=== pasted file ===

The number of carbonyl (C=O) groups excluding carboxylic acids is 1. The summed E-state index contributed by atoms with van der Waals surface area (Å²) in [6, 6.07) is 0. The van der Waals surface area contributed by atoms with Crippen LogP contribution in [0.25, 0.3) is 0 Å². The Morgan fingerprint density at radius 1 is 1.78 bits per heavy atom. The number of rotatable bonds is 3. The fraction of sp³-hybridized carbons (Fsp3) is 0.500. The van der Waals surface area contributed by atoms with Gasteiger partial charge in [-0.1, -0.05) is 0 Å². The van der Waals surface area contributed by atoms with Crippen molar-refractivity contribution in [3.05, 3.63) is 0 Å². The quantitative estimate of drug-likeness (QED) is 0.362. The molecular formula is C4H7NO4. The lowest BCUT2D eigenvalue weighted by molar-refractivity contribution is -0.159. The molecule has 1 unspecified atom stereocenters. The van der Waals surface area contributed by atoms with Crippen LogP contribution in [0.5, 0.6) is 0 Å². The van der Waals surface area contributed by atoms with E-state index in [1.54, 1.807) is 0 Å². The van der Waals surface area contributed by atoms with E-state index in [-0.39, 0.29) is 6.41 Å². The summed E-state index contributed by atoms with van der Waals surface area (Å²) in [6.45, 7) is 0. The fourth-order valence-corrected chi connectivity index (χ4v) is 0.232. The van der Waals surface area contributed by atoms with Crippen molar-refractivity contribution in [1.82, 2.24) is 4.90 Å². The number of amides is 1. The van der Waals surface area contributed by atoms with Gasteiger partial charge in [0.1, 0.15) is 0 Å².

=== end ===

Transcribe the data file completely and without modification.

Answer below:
The number of carbonyl (C=O) groups excluding carboxylic acids is 1. The summed E-state index contributed by atoms with van der Waals surface area (Å²) in [6, 6.07) is 0. The van der Waals surface area contributed by atoms with Crippen LogP contribution in [0.25, 0.3) is 0 Å². The Morgan fingerprint density at radius 1 is 1.78 bits per heavy atom. The number of rotatable bonds is 3. The fraction of sp³-hybridized carbons (Fsp3) is 0.500. The van der Waals surface area contributed by atoms with Gasteiger partial charge in [-0.1, -0.05) is 0 Å². The van der Waals surface area contributed by atoms with Crippen molar-refractivity contribution in [3.05, 3.63) is 0 Å². The quantitative estimate of drug-likeness (QED) is 0.362. The molecular formula is C4H7NO4. The lowest BCUT2D eigenvalue weighted by molar-refractivity contribution is -0.159. The molecule has 1 unspecified atom stereocenters. The van der Waals surface area contributed by atoms with Crippen LogP contribution in [0.5, 0.6) is 0 Å². The van der Waals surface area contributed by atoms with E-state index in [1.54, 1.807) is 0 Å². The van der Waals surface area contributed by atoms with E-state index in [-0.39, 0.29) is 6.41 Å². The summed E-state index contributed by atoms with van der Waals surface area (Å²) in [6.45, 7) is 0. The fourth-order valence-corrected chi connectivity index (χ4v) is 0.232. The van der Waals surface area contributed by atoms with Crippen molar-refractivity contribution in [1.82, 2.24) is 4.90 Å². The number of amides is 1. The van der Waals surface area contributed by atoms with Gasteiger partial charge in [0.1, 0.15) is 0 Å².